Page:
Genetically modified organisms are not the enemy. They're not even the problem. In fact, our ability to tweak the genetic code of crops and other organisms is a new approach to solving one of humanity's oldest puzzles: how do we feed ourselves? And how do we do it safely?
For decades now, GMOs have been railed against for producing food aplenty, but at grave expense. To other crops. To the environment. To the health of you, the consumer. More recently, however, opponents of genetically modified organisms have been labeled the climate skeptics of the left, and for good reason: many of these criticisms are largely unfounded, and most miss the real issue entirely.
It's been said before, but it bears repeating that genetic modification is little more than a new tool in the perennial human endeavor to modify the biology that surrounds us – a project that exploded with the advent of agriculture and the development of crop-breeding techniques now centuries old. The real issue, then, is that genetic modification – like old-school breeding tactics – is an instrument, as equally suited for prudent application as it is dangerous implementation.
GMOs have been roundly vilified by everyone from environmental groups to journalists to food columnists. All well-intentioned, we assume, but many of them misinformed in their conception of GMOs and under-informative in their communication of the cost/benefits inherent to their existence.
Last year, environmental journalist Keith Kloor published a piece at Slate that took GMO skeptics to task. It's a quick read, one well worth checking out in its entirety, but about half way through the piece, Kloor distilled the situation thusly:
The bottom line for people worried about GMO ingredients in their food is that there is no credible scientific evidence that GMOs pose a health risk.
Today at BoingBoing, Maggie Koerth-Baker has published a fantastic essay that reframes Kloor's thesis in subtler terms, with the help of an unlikely subject: a potato. We'll get to Koerth-Baker's point in a moment. For now, let's talk tubers.
The potato in question is one "Lenape" potato. "Invented," as it were, in the late 1960s, the Lenape was the spuddy offspring of a ménage à trois between the US Department of Agriculture, Penn State University, and the Wise Potato Chip Company. The goal of this peculiar union, Koerth-Baker explains, was a very starchy, but not-too-sugary potato – the ideal balance for chip-making.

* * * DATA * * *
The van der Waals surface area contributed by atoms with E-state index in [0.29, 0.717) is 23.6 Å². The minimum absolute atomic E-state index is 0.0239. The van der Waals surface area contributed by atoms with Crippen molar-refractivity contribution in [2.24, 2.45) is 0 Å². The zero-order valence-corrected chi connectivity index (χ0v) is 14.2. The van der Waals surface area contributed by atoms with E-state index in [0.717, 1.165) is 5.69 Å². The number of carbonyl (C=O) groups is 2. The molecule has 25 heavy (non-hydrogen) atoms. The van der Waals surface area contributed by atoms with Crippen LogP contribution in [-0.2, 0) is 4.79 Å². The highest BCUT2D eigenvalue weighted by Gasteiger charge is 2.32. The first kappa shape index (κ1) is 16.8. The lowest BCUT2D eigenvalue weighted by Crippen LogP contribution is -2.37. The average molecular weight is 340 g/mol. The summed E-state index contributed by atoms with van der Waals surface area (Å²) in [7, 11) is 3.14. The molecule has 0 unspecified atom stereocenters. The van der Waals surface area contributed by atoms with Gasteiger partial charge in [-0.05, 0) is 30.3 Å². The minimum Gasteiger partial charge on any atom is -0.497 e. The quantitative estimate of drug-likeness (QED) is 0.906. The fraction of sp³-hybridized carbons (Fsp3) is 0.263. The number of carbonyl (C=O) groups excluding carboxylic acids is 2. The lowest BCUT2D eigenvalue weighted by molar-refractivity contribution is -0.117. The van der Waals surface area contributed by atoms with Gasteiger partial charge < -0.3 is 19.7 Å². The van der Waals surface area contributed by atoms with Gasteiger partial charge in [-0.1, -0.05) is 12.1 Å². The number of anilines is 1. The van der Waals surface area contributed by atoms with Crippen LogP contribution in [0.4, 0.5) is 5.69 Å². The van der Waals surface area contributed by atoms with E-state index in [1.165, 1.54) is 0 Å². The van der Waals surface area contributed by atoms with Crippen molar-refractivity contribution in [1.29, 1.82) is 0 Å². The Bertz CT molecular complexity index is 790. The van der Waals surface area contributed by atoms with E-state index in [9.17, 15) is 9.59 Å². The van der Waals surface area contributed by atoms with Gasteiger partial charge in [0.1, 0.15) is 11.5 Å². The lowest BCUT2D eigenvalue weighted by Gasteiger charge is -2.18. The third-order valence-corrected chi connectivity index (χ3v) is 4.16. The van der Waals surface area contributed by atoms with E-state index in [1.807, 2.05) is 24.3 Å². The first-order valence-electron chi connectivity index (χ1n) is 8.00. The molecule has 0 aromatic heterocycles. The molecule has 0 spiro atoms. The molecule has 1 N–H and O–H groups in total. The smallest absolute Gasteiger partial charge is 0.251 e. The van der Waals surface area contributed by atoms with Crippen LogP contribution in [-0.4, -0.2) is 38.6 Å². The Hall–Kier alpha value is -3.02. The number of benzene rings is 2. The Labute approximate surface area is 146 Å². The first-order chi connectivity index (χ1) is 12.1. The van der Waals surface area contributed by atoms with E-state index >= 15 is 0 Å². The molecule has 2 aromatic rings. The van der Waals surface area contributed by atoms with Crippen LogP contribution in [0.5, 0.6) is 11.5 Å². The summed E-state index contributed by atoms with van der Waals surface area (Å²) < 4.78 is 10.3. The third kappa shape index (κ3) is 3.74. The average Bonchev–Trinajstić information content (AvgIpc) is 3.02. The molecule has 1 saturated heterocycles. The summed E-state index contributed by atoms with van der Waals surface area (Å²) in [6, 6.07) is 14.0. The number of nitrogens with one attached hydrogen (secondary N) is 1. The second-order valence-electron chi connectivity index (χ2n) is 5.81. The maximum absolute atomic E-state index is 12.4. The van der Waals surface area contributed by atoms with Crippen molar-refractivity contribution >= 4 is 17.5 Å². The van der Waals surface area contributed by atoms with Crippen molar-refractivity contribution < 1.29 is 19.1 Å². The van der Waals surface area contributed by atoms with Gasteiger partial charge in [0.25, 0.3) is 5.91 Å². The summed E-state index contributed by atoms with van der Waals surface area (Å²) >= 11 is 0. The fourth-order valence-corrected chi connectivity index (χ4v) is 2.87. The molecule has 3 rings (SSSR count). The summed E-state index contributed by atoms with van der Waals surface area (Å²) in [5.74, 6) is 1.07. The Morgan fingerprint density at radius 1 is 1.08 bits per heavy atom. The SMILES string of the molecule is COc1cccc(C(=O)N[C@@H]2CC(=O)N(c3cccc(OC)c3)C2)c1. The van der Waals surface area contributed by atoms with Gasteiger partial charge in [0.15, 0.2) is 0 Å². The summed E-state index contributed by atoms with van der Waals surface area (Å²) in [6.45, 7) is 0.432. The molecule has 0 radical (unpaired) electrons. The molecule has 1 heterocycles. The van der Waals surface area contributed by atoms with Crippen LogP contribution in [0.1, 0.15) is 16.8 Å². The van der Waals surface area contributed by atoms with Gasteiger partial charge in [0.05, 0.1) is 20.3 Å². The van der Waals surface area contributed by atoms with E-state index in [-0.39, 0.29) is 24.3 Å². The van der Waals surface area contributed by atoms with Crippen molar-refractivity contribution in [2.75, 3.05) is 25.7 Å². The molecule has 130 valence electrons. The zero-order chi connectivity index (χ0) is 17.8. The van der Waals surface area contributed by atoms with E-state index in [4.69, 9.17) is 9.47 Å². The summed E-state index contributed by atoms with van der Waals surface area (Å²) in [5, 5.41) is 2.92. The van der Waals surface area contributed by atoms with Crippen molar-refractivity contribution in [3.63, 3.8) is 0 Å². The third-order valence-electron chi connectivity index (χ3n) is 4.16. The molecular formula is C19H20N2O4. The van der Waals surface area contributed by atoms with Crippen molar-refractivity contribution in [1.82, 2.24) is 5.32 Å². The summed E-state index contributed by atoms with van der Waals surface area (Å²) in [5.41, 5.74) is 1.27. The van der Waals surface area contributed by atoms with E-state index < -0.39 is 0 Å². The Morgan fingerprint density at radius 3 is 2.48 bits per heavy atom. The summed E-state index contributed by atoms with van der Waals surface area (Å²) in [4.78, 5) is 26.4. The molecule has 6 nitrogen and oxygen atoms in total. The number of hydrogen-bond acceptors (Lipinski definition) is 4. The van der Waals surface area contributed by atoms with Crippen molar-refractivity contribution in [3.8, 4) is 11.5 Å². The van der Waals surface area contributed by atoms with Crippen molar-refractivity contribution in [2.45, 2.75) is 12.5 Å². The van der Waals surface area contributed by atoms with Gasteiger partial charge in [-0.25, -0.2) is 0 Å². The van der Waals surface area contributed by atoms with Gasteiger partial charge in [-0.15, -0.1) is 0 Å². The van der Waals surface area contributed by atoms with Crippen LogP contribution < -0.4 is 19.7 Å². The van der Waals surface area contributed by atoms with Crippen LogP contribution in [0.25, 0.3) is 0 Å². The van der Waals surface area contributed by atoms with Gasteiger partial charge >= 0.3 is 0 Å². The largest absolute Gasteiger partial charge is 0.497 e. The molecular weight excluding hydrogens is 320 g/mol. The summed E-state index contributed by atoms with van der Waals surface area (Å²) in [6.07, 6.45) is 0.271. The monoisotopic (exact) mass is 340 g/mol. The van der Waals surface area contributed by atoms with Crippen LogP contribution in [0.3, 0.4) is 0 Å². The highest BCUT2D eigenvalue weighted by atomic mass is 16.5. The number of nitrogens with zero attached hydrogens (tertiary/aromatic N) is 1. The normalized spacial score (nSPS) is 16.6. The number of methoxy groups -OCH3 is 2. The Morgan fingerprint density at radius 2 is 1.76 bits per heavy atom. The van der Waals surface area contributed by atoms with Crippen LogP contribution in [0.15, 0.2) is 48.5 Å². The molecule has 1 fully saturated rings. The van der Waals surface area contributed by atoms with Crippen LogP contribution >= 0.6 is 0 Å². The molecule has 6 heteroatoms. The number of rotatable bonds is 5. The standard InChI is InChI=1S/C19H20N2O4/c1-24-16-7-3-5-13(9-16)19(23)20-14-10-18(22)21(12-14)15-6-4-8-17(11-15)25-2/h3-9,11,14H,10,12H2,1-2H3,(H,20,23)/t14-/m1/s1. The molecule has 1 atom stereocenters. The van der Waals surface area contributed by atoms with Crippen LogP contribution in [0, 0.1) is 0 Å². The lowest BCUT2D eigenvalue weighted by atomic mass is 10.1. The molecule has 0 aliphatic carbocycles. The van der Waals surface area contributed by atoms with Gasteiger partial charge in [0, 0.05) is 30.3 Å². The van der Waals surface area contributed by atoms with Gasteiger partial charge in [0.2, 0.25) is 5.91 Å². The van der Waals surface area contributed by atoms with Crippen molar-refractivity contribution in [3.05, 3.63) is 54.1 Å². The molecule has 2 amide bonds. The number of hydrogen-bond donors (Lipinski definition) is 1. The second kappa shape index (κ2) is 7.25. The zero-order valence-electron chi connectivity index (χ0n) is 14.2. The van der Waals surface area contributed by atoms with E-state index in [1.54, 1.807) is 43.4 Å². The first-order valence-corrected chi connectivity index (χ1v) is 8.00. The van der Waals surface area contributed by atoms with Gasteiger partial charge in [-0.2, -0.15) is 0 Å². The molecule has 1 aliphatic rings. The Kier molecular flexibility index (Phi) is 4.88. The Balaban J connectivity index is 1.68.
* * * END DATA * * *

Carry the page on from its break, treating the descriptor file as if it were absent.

It was a (near-complete) success. Using conventional breeding techniques (the kind of cross-breeding we humans have been practicing for hundreds and hundreds of years), the trio brought forth a potato with a starch-to-sugar ratio that allowed it to yield perfectly golden crisps, with one niggling caveat: the Lenape potato overproduces an alkaloid called solanine, which, in high enough quantities, is toxic to humans. As Koerth-Baker points out, this means the Lenape's creation doubles as a noteworthy cautionary tale:
There’s this idea that GM plants are uniquely at risk of producing unexpected side effects, and that we have no way of knowing what those effects would be until average consumers start getting sick, [entomologist Fred Gould] told me. But neither of those things is really true. Conventional breeding, the simple act of crossing one existing plant with another, can produce all sorts of unexpected and dangerous results. One of the reasons Lenape potatoes are so infamous, I later found out, is that they played a big role in shaping how the USDA treats and tests new varieties of conventionally bred food plants today.
In fact, from Gould's perspective, there’s actually a lot more risk and uncertainty with conventional breeding, than there is with genetic modification. That’s because, with GM, you’re mucking about with a single gene. There are a lot more genes in play with conventional breeding, and a lot more ways that surprising genetic interactions could come back to haunt you.
The upshot: conventional breeding and genetic modification are kernels from the same ear of corn. The former has been going on for centuries, the latter for less time, but with clear advantages over old-world breeding techniques. To quote Mark Lynas (an outspoken environmental advocate who, in January, after spearheading vitriolic anti-GMO campaigns for nearly two decades, "discovered science" and apologized publicly for his sensationalist attacks on GMOs), genetically modified crops are "an important technological option which can be used to benefit the environment." But they're not the ultimate answer, either.
Koerth Baker's point – and it's one that I agree with – is that we would do well to recognize conventional breeding and genetic modification techniques for what they are: tools, each with their inherent risks and benefits. Failing to do so can lead to misinformation and confusion; and it can just as easily inspire unnecessary fear.
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